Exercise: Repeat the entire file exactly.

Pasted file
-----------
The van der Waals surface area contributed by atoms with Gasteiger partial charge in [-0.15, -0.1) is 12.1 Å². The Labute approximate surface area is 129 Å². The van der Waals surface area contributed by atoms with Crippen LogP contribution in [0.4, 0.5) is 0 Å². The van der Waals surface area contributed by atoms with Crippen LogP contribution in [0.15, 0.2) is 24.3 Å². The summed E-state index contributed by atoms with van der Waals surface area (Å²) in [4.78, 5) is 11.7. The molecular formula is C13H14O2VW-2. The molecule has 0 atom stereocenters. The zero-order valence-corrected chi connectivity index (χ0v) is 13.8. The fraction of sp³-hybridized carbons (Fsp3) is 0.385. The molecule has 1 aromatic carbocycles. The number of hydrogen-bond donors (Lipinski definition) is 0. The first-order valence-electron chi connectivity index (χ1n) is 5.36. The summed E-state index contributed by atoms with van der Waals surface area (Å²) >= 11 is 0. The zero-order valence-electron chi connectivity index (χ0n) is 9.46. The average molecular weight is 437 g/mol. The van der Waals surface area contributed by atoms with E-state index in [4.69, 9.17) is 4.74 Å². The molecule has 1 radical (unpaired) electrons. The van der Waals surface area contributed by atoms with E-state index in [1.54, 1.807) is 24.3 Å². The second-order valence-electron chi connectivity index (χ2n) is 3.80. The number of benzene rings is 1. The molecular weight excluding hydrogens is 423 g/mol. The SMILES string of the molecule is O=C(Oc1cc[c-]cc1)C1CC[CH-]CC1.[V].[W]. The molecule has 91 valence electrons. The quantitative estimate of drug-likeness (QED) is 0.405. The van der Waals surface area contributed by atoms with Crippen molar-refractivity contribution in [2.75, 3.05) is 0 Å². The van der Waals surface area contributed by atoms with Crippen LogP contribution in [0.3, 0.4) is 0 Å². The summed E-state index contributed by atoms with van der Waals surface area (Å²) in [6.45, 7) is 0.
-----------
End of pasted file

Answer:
The van der Waals surface area contributed by atoms with Gasteiger partial charge in [-0.15, -0.1) is 12.1 Å². The Labute approximate surface area is 129 Å². The van der Waals surface area contributed by atoms with Crippen LogP contribution in [0.4, 0.5) is 0 Å². The van der Waals surface area contributed by atoms with Crippen LogP contribution in [0.15, 0.2) is 24.3 Å². The summed E-state index contributed by atoms with van der Waals surface area (Å²) in [4.78, 5) is 11.7. The molecular formula is C13H14O2VW-2. The molecule has 0 atom stereocenters. The zero-order valence-corrected chi connectivity index (χ0v) is 13.8. The fraction of sp³-hybridized carbons (Fsp3) is 0.385. The molecule has 1 aromatic carbocycles. The number of hydrogen-bond donors (Lipinski definition) is 0. The first-order valence-electron chi connectivity index (χ1n) is 5.36. The summed E-state index contributed by atoms with van der Waals surface area (Å²) >= 11 is 0. The zero-order valence-electron chi connectivity index (χ0n) is 9.46. The average molecular weight is 437 g/mol. The van der Waals surface area contributed by atoms with E-state index in [4.69, 9.17) is 4.74 Å². The molecule has 1 radical (unpaired) electrons. The van der Waals surface area contributed by atoms with E-state index in [1.54, 1.807) is 24.3 Å². The second-order valence-electron chi connectivity index (χ2n) is 3.80. The number of benzene rings is 1. The molecular weight excluding hydrogens is 423 g/mol. The SMILES string of the molecule is O=C(Oc1cc[c-]cc1)C1CC[CH-]CC1.[V].[W]. The molecule has 91 valence electrons. The quantitative estimate of drug-likeness (QED) is 0.405. The van der Waals surface area contributed by atoms with Crippen molar-refractivity contribution in [2.75, 3.05) is 0 Å². The van der Waals surface area contributed by atoms with Crippen LogP contribution in [0.3, 0.4) is 0 Å². The summed E-state index contributed by atoms with van der Waals surface area (Å²) in [6.45, 7) is 0.